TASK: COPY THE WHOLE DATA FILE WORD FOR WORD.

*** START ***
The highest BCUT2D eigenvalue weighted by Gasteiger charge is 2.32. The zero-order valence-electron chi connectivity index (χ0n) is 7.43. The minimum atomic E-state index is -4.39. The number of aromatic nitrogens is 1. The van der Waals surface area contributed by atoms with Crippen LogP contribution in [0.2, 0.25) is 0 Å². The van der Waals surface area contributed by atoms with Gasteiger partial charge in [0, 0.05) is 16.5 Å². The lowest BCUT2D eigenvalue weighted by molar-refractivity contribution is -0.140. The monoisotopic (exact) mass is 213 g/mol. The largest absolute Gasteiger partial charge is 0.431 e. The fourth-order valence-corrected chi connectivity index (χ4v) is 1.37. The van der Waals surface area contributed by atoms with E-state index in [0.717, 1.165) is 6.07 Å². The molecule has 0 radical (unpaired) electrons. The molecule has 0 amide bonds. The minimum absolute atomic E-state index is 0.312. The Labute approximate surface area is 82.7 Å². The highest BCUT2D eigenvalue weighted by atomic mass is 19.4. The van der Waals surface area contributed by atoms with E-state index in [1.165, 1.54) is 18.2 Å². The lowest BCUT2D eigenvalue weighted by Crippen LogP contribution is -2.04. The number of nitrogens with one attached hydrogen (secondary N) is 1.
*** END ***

The highest BCUT2D eigenvalue weighted by Gasteiger charge is 2.32. The zero-order valence-electron chi connectivity index (χ0n) is 7.43. The minimum atomic E-state index is -4.39. The number of aromatic nitrogens is 1. The van der Waals surface area contributed by atoms with Crippen LogP contribution in [0.2, 0.25) is 0 Å². The van der Waals surface area contributed by atoms with Gasteiger partial charge in [0, 0.05) is 16.5 Å². The lowest BCUT2D eigenvalue weighted by molar-refractivity contribution is -0.140. The monoisotopic (exact) mass is 213 g/mol. The largest absolute Gasteiger partial charge is 0.431 e. The fourth-order valence-corrected chi connectivity index (χ4v) is 1.37. The van der Waals surface area contributed by atoms with E-state index in [0.717, 1.165) is 6.07 Å². The molecule has 0 radical (unpaired) electrons. The molecule has 0 amide bonds. The minimum absolute atomic E-state index is 0.312. The Labute approximate surface area is 82.7 Å². The highest BCUT2D eigenvalue weighted by atomic mass is 19.4. The van der Waals surface area contributed by atoms with E-state index in [1.165, 1.54) is 18.2 Å². The lowest BCUT2D eigenvalue weighted by Crippen LogP contribution is -2.04. The number of nitrogens with one attached hydrogen (secondary N) is 1.